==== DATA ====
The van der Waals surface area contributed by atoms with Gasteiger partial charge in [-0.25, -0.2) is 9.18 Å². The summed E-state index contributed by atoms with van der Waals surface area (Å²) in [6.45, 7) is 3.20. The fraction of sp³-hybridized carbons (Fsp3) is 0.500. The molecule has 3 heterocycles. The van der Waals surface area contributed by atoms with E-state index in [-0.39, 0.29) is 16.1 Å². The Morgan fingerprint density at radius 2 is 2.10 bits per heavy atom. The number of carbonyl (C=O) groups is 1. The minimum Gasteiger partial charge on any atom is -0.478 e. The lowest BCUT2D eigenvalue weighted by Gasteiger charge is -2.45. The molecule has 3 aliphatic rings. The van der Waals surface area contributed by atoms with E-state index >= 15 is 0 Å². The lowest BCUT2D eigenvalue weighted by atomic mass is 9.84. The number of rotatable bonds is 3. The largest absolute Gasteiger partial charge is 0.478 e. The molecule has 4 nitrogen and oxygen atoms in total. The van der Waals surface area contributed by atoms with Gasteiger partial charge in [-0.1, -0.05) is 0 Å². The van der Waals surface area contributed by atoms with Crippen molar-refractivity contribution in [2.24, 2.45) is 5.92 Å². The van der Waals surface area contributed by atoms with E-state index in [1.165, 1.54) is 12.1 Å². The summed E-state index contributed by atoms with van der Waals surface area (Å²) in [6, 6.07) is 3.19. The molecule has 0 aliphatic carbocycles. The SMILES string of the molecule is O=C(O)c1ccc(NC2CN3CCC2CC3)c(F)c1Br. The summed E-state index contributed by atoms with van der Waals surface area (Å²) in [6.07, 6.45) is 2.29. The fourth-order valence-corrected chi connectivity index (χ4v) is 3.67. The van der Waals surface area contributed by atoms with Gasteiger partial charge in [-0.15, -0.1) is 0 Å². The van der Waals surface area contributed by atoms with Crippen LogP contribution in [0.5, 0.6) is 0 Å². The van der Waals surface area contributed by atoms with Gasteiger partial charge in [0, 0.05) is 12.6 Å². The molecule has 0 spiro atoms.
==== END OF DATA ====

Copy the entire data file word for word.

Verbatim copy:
The van der Waals surface area contributed by atoms with Gasteiger partial charge in [-0.25, -0.2) is 9.18 Å². The summed E-state index contributed by atoms with van der Waals surface area (Å²) in [6.45, 7) is 3.20. The fraction of sp³-hybridized carbons (Fsp3) is 0.500. The molecule has 3 heterocycles. The van der Waals surface area contributed by atoms with E-state index in [-0.39, 0.29) is 16.1 Å². The Morgan fingerprint density at radius 2 is 2.10 bits per heavy atom. The number of carbonyl (C=O) groups is 1. The minimum Gasteiger partial charge on any atom is -0.478 e. The lowest BCUT2D eigenvalue weighted by Gasteiger charge is -2.45. The molecule has 3 aliphatic rings. The van der Waals surface area contributed by atoms with E-state index >= 15 is 0 Å². The lowest BCUT2D eigenvalue weighted by atomic mass is 9.84. The number of rotatable bonds is 3. The largest absolute Gasteiger partial charge is 0.478 e. The molecule has 4 nitrogen and oxygen atoms in total. The van der Waals surface area contributed by atoms with Gasteiger partial charge in [-0.1, -0.05) is 0 Å². The van der Waals surface area contributed by atoms with Crippen molar-refractivity contribution in [2.24, 2.45) is 5.92 Å². The van der Waals surface area contributed by atoms with E-state index in [1.165, 1.54) is 12.1 Å². The summed E-state index contributed by atoms with van der Waals surface area (Å²) in [6, 6.07) is 3.19. The molecule has 0 aliphatic carbocycles. The SMILES string of the molecule is O=C(O)c1ccc(NC2CN3CCC2CC3)c(F)c1Br. The summed E-state index contributed by atoms with van der Waals surface area (Å²) in [6.07, 6.45) is 2.29. The fourth-order valence-corrected chi connectivity index (χ4v) is 3.67. The van der Waals surface area contributed by atoms with Gasteiger partial charge in [-0.15, -0.1) is 0 Å². The van der Waals surface area contributed by atoms with Crippen LogP contribution in [0.5, 0.6) is 0 Å². The van der Waals surface area contributed by atoms with Gasteiger partial charge in [0, 0.05) is 12.6 Å². The molecule has 0 spiro atoms.